US President Donald Trump’s supporters gather outside the Capitol building, January 6, 2021.
Probal Rashid | LightRocket | Getty Images
Fundraisers for congressional candidates and party campaign arms have been lobbying corporations to resume donating after many suspended their political contributions, according to people familiar with the matter.
Dozens of corporations at least temporarily paused donations from their political action committees after the Jan. 6 Capitol Hill riot that led to at least five deaths. That day, more than 145 Republican lawmakers, encouraged by then-President Donald Trump, voted to dispute the results of the Electoral College certifying Joe Biden as the next president.
Most companies have since said that they are reviewing their PACs’ policies on who they give to in the future. Some companies decided to pause contributions for an indefinite period of time, or up to six months, to GOP lawmakers who challenged the election results. Other businesses opted to suspend donations to candidates across the political spectrum.
These corporate PACs can usually give $5,000 to a candidate and around $15,000 to a national party committee.
Fundraisers for individual candidates running for reelection in Senate and House races, along with those raising cash for the the Democratic Congressional Campaign Committee, the Democratic Senatorial Campaign Committee, the National Republican Congressional Committee and the National Republican Senatorial Committee have reached out to various corporations to encourage them to remove their restrictions and resume contributing, the people said.
The NRCC recently put together a list of corporate donation policies, which fundraisers expect to use as a tool to coax companies into giving again, one of the people said.
People and groups with ties to Senate Minority Leader Mitch McConnell, R-Ky., have been actively reaching out to corporations to get them to start giving again, another person said.
Representatives for the congressional committees did not return requests for comment. Some companies did not deny that they had been contacted by political fundraisers.
Computer giant Dell doesn’t intend to revisit its decision.
“We have no plans to revisit the decision to suspend contributions to members of Congress whose statements and activities during the post-election period weren’t in line with Dell Technologies’ principles,” a company spokesperson told CNBC. “Our employee-led PAC board meets regularly to discuss current events and to vote on key decisions like changes to PAC contributions. All PAC contributions are a matter of public record so you will be able to stay informed on any future updates.”
Representatives for JP Morgan and Citigroup said both banks are continuing to review their policies, declining to comment further. They had both paused and started reevaluating their PACs’ contributions.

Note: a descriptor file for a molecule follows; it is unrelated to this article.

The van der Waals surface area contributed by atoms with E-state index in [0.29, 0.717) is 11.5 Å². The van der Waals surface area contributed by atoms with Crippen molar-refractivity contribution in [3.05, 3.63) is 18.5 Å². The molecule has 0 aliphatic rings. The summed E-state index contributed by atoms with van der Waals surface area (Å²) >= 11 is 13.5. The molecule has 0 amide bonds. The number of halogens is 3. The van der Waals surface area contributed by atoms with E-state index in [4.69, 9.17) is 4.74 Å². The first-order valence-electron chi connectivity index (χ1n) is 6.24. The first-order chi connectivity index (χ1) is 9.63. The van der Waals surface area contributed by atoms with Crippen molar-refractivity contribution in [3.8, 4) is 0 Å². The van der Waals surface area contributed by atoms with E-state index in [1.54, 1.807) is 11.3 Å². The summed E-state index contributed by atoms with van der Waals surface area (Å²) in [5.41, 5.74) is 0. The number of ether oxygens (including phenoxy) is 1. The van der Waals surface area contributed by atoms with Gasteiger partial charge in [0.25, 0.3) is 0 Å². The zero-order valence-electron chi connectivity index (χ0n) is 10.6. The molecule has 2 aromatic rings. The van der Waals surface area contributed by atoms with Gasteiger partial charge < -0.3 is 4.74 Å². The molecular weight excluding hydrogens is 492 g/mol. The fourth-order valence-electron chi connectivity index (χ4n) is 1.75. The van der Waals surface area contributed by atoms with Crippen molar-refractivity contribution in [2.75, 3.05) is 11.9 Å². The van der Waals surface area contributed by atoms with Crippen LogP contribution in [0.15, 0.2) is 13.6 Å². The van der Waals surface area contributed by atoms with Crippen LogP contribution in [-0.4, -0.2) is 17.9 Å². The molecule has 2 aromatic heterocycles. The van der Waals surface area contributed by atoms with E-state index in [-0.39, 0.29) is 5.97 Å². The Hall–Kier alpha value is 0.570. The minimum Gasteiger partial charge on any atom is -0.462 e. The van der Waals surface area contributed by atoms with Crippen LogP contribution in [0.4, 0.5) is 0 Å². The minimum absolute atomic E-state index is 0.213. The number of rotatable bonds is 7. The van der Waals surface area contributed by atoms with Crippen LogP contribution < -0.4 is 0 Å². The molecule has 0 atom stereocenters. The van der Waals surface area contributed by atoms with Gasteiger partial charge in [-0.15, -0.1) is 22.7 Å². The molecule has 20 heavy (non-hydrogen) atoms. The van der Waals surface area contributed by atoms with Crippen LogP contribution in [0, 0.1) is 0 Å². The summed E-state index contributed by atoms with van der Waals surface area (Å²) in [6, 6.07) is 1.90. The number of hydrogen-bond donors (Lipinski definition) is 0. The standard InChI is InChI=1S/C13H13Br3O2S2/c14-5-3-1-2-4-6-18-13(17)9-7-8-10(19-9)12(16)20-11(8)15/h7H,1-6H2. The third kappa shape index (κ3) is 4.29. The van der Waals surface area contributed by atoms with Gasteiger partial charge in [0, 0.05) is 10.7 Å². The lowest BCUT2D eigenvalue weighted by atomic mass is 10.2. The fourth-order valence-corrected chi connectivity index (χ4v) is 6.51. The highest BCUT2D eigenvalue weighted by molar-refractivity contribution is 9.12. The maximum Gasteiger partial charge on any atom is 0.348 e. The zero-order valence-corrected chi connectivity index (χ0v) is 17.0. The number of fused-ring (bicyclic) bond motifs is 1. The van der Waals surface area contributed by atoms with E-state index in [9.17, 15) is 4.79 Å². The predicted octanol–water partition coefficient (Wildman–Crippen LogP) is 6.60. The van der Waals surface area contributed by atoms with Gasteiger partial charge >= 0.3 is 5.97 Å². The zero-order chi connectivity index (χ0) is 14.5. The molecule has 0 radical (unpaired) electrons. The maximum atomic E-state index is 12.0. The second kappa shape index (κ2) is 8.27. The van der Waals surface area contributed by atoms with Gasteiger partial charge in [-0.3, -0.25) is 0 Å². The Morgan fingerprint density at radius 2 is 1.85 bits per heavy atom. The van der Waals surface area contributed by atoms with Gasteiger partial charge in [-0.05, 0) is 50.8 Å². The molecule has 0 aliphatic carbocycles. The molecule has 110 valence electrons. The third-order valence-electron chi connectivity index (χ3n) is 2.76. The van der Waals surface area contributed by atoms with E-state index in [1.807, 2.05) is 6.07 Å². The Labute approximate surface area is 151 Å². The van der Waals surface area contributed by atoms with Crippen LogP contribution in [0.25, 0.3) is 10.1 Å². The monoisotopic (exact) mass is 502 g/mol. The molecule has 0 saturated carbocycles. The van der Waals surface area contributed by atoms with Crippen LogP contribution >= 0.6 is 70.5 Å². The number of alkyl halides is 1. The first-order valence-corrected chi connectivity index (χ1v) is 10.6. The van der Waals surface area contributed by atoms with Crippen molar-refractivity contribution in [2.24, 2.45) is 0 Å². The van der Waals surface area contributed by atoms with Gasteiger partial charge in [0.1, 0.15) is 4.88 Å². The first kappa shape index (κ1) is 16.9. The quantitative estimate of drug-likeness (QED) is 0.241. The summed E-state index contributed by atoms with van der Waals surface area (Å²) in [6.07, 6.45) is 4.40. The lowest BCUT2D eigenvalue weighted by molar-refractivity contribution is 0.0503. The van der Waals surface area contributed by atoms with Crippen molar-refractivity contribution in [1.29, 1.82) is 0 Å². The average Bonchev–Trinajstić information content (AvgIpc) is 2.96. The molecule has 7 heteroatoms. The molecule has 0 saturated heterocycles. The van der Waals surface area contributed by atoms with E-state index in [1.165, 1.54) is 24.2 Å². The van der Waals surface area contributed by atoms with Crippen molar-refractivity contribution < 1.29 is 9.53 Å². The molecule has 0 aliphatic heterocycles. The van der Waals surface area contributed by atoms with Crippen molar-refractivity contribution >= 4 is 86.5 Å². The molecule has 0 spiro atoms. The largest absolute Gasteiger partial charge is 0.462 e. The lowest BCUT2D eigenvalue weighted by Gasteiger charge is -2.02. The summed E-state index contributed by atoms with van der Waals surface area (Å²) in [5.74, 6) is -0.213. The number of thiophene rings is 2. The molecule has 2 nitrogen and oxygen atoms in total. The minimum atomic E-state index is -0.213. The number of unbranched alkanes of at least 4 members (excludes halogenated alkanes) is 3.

A spokesman for Goldman Sachs said they had not heard from anyone yet regarding when the bank might start making contributions again. A spokeswoman for USPS said their stance on pausing contributions is unchanged and that to her knowledge the company has not heard from anyone on the matter.
Several other companies including, Amazon, Facebook, AT&T and Marriott, did not return requests for comment.
Candidates are starting to gear up for the 2022 midterm elections, during which a third of the Senate and all of the House will be up for grabs. The elections are expected to be expensive, and fundraisers believe they need corporate money to pad campaign coffers.
The Democrats have a slim majority in the Senate and have 14 seats up for reelection in that chamber. Republicans have 20 Senate seats up for reelection, including Sen. John Kennedy, R-La., who challenged the election results. Cook Political Report ranks his seat as “solid Republican.” Sens. Josh Hawley, R-Mo., Ted Cruz, R-Texas, and other senators who pushed back on the election results aren’t up for reelection next year.
Axios reported that the NRSC had the most success with digital fundraising using Hawley’s name compared to any other senator, with the exception of the committee’s chairman, Sen. Rick Scott, R-Fla.
Democratic fundraisers are urging companies to get back to giving by citing their determination to oust the Republican lawmakers who encouraged and espoused the false election narrative that triggered the Jan. 6 rally and riot.
Republican fundraisers, on the other hand, have warned donors about Democrats’ intention to raise the corporate tax rate.
Since the riot’s aftermath, some companies and business groups have come forward with their plans for the midterm campaign.
In February, Microsoft announced its PAC would “suspend contributions for the duration of the 2022 election cycle to all members of Congress who voted to object to the certification of electors.” The company added that the PAC would “suspend contributions for the same period for state officials and organizations who supported such objections or suggested the election should be overturned.”
The Chamber of Commerce announced in a March memo that it would not continue its ban on contributing to lawmakers who challenged the election results. The business advocacy group said it would “evaluate our support for candidates – Republicans and Democrats – based on their position on issues important to the Chamber, as well as their demonstrated commitment to governing and rebuilding our democratic institutions.”
“We do not believe it is appropriate to judge members of Congress solely based on their votes on the electoral certification,” the Chamber added in the memo.